From left to right: Marada Cook, Leah Cook, Kate Cook, and yours truly, Rivera Sun photo by Madeleine de Sinety

From left to right: Marada Cook, Leah Cook, Kate Cook, and yours truly, Rivera Sun photo by Madeleine de Sinety

In other years, Thanksgiving has found me ranting about Black Friday’s commercialization of greed during a holiday of gratitude. I have written historical exposes of the historical Thanksgiving and the genocide of the native tribes. I have explored the inner convolutions of emotions that come along with being an American. This year, I chose to leave those angles in the skillful hands of other writers, and offer my family story.

My sisters, Marada and Leah Cook run Crown of Maine Organic Cooperative, a twenty-year old family business that distributes Maine-made product and produce throughout the state. Thanksgiving, to them, is a celebration of the diversity and bounty of Maine’s local small growers and producers. The feast laid out on the table could serve as a roadmap of the state: potatoes from up north in The County (as Aroostook County, the largest and least populated area in the state is called), turkey from Flying Pond Farm down south, seaweed sprinkled on the rolls (hardly a traditional dish, but if your sister-in-law is a sea vegetable advisor for the Maine Cooperative Extension, you roll with it), and often the canned, stored, or frozen vegetable harvested from the summer garden right at home. And, lest we paint an overly idyllic picture, it should be noted that the homemade apple cider pressed from the orchard’s fruit will sit side-by-side with Moxie, an iconic Maine soft drink currently owned by Coca-Cola. Politics is separable from food and, inevitably, every angle of food politics from the Poland Springs water contract to tar sands pipelines, labor movements both current and historical, potato blights, fuel prices, Farm Bills, tourist dollars, dwindling fisheries, and booming eels exports to China, ends up on the table along with the mouth-watering dishes.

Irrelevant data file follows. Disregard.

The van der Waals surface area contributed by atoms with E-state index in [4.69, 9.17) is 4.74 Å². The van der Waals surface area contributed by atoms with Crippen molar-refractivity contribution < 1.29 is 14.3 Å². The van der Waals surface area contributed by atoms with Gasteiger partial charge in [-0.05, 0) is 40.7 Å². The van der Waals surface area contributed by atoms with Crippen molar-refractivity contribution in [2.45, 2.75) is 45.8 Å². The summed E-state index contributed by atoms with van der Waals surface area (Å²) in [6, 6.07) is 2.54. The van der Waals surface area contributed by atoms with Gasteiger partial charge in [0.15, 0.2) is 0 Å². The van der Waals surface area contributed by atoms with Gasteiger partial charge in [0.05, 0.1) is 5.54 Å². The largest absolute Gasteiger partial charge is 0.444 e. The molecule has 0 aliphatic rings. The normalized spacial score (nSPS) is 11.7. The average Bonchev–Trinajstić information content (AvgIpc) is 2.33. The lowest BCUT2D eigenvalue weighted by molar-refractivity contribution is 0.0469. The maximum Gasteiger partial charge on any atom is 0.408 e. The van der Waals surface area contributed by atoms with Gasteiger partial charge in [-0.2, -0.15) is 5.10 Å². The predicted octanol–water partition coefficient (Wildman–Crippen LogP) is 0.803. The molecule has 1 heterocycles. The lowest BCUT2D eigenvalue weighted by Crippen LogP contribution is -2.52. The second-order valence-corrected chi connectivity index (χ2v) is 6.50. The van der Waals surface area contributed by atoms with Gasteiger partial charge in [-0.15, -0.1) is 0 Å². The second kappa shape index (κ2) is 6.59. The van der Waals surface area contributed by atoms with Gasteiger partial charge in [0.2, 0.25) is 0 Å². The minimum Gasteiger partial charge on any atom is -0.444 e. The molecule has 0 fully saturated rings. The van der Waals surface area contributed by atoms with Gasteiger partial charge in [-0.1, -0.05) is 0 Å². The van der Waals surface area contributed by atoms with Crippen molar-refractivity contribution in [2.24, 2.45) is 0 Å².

A portrait of my father, Jim Cook, an advocate for local agriculture in Maine, by artist Luke Fuller.

A portrait of my father, Jim Cook, an advocate for local agriculture in Maine, by artist Luke Fuller.

Back when I was a teenager, working on our family farm, the State of Maine came out with the slogan, Get Real, Get Maine. At the time, we laughed at the bureaucratic advertising scheme and swatted the hordes of mosquitos away as we hefted 60lb boxes of potatoes. We dismissed the slogan as a tourist trap that would seduce people from ‘Away’ (as we called any place outside of the state) to picturesque seaside coves that lay three hundred miles to the south of us. The real Maine we lived in – shoveling chicken manure, chasing seven-hundred pound pigs that broke loose, swatting the black flies with one hand while squishing the potato beetles with another – was hardly advertisement material.

Or so we thought.

By the time I left for college, my siblings and I had become, quite literally, poster children for a growing Maine food revival. Our family story is part of a collection of stories about small farmers and local producers who did get real . . . we got real about the problems of industrial agriculture, climate change, the domination of the economy by mega-corporations, destructive forms of capitalism, the fragile long-distance transportation system, and, most importantly, our values. Mainers got real and got Maine engaged in the long haul of rebuilding the local food economy. Mainers have always prized self-sufficiency and independence. Those qualities, in combination with a firm belief in supporting your neighbors, grew a network of growers, producers, restaurants, grocery stores, and buying clubs to support local agriculture. It is also worth noting that the local food movement involves people from all ends of the class spectrum. In Maine, local food isn’t just for wealthy, natural food store shoppers; it is the heritage of an area long used to fending for itself. In many ways, local food is the cultivation of a relationship to people and place.